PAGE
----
In 1970, Art became a member of a small team of RCA employees assembled from around the country to explore the notion of running the IBM OS/360 operating system (and subordinate user applications) on Spectra/70 hardware. Later that year, RCA announced the fruits of their effort, a software product known as the 360-Mode-Of-Operation, which ultimately made possible the sale of several dozen Spectra/70 systems (a significant number in those days).

In 1971, RCA decided to sell its computer division to Sperry Univac. Art shifted over to work for Sperry, and was asked to join a special development team at Sperry's headquarters in Blue Bell, Pennsylvania. Roughly eighteen months later, this team released a product know as Spectra Mode of Operation Through Hardware or SMOOTH, which somewhat ironically, emulated the Spectra/70 hardware architecture on a series of Sperry Univac machines. This product helped Sperry hold on to a large percentage of the Spectra customer base by providing it a convenient upgrade path within the Sperry product line.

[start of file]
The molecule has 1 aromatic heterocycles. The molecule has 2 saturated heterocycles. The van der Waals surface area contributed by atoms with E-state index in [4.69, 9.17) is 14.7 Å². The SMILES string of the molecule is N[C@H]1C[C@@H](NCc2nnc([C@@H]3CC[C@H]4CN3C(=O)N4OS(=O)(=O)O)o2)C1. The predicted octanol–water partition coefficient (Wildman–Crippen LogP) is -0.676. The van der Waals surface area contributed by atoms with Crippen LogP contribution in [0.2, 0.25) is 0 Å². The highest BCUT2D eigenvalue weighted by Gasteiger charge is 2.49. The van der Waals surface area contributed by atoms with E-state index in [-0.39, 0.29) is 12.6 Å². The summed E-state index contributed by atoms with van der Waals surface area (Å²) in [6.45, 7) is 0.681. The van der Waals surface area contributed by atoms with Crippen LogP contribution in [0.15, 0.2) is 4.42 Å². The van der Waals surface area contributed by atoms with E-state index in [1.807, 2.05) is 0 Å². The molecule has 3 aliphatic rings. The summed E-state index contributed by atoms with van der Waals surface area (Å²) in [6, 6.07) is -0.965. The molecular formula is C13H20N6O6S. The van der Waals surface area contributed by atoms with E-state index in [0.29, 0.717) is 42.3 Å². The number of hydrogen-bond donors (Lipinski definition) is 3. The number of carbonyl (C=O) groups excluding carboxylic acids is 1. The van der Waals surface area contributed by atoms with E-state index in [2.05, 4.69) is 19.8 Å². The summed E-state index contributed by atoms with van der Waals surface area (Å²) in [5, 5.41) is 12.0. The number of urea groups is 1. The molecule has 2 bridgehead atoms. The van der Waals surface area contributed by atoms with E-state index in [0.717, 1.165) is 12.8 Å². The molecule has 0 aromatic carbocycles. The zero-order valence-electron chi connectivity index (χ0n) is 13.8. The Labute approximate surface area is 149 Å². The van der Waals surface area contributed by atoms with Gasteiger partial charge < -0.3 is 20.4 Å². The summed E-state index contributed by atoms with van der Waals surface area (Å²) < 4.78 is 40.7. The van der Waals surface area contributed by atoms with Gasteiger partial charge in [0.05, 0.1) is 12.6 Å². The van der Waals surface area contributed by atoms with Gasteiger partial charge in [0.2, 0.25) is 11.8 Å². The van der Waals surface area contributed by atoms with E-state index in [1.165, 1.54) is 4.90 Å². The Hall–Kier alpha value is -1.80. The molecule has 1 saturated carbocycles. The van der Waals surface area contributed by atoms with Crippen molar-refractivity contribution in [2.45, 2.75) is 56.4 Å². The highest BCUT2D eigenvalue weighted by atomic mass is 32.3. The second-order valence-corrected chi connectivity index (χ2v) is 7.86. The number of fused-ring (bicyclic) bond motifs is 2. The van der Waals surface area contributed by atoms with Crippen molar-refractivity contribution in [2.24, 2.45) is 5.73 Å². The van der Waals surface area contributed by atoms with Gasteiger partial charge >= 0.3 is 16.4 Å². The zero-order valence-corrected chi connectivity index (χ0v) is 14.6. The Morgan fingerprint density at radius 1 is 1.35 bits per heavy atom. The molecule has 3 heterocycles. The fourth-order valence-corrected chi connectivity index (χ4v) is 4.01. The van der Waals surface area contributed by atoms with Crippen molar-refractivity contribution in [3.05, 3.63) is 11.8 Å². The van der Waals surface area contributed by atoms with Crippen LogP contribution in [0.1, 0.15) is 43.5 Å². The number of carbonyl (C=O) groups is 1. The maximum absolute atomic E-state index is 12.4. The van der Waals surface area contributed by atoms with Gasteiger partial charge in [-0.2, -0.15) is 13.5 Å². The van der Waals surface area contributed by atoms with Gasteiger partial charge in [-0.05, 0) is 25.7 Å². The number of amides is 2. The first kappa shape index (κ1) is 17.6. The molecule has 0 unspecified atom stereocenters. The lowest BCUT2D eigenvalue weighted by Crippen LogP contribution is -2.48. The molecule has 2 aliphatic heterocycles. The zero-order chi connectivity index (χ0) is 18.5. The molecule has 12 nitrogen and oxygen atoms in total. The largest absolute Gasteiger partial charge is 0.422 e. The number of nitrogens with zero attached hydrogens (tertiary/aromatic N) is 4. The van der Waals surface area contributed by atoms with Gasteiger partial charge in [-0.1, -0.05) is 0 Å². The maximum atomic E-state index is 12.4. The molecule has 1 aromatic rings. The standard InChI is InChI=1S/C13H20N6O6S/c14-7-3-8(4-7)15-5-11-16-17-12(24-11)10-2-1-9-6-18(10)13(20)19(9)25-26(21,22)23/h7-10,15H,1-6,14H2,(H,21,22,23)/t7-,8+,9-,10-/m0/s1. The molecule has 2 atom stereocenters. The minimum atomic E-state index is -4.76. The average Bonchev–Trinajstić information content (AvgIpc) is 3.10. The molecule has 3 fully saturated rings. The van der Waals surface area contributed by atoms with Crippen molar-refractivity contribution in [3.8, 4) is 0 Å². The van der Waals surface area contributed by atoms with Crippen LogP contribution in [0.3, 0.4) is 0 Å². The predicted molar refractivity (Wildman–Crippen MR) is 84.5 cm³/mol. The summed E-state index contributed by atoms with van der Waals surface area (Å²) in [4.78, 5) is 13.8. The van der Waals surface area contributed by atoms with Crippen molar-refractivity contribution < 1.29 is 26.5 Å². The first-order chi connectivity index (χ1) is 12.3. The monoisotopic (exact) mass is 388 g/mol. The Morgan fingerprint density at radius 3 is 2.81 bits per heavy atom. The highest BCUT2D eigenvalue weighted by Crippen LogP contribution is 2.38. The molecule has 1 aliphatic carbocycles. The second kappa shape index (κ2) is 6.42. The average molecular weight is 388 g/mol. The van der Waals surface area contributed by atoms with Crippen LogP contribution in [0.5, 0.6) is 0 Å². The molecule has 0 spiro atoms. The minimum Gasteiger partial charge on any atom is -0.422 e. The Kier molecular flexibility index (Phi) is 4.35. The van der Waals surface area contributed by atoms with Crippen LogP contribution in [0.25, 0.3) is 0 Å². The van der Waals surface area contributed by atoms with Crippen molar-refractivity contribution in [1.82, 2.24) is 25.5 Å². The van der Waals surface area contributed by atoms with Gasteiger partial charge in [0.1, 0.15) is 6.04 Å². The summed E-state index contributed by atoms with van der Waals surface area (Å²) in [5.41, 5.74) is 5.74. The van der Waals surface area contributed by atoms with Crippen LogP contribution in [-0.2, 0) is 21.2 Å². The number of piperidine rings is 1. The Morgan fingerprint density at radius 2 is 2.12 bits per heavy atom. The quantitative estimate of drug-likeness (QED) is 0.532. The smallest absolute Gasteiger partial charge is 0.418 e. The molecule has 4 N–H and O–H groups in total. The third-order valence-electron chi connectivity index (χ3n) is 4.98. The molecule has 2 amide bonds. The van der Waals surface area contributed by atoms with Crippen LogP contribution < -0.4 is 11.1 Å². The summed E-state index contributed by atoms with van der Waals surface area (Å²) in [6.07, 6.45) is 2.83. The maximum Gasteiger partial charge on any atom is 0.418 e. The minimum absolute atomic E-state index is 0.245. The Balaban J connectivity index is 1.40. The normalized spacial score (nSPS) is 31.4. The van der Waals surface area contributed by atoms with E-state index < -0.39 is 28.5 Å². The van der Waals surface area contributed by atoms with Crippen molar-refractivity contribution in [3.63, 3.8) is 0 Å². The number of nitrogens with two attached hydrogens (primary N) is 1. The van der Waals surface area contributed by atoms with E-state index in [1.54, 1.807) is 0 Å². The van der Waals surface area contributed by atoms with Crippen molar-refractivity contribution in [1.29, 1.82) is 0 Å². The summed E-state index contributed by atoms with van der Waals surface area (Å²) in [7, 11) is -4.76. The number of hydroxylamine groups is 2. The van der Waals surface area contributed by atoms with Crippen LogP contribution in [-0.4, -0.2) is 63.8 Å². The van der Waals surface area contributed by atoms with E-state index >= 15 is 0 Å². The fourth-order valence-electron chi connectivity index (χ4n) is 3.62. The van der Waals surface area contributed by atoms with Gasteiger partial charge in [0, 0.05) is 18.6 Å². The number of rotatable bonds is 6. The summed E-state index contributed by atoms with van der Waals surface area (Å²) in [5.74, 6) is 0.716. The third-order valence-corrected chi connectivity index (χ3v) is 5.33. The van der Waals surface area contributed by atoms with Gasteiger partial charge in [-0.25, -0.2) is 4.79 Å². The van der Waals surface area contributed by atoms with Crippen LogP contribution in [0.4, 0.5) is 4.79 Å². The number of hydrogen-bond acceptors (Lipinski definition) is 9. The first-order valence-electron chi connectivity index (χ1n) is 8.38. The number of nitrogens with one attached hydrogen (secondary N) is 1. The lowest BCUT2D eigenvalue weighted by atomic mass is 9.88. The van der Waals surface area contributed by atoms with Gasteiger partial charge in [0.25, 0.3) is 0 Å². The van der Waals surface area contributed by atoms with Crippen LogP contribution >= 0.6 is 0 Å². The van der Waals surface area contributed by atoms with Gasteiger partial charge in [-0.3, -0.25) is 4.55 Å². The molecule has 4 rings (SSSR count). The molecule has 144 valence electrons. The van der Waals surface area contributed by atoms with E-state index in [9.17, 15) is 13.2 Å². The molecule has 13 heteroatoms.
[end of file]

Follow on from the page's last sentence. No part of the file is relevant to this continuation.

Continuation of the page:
Consulting in the 1970s

In 1972, Art ventured into the world of consulting. One of his first projects involved a three-year effort developing an on-line transaction processing system for an electric utility. This was a turn-key, custom-written, CICS-like package that ran on Spectra/70s under the TDOS operating system. Working as a member of a small team, Art developed both the Terminal Monitor Program and the access method code for the files holding customer data. While these were written in Assembler, he also developed several of the key business transaction handling programs which were written in COBOL.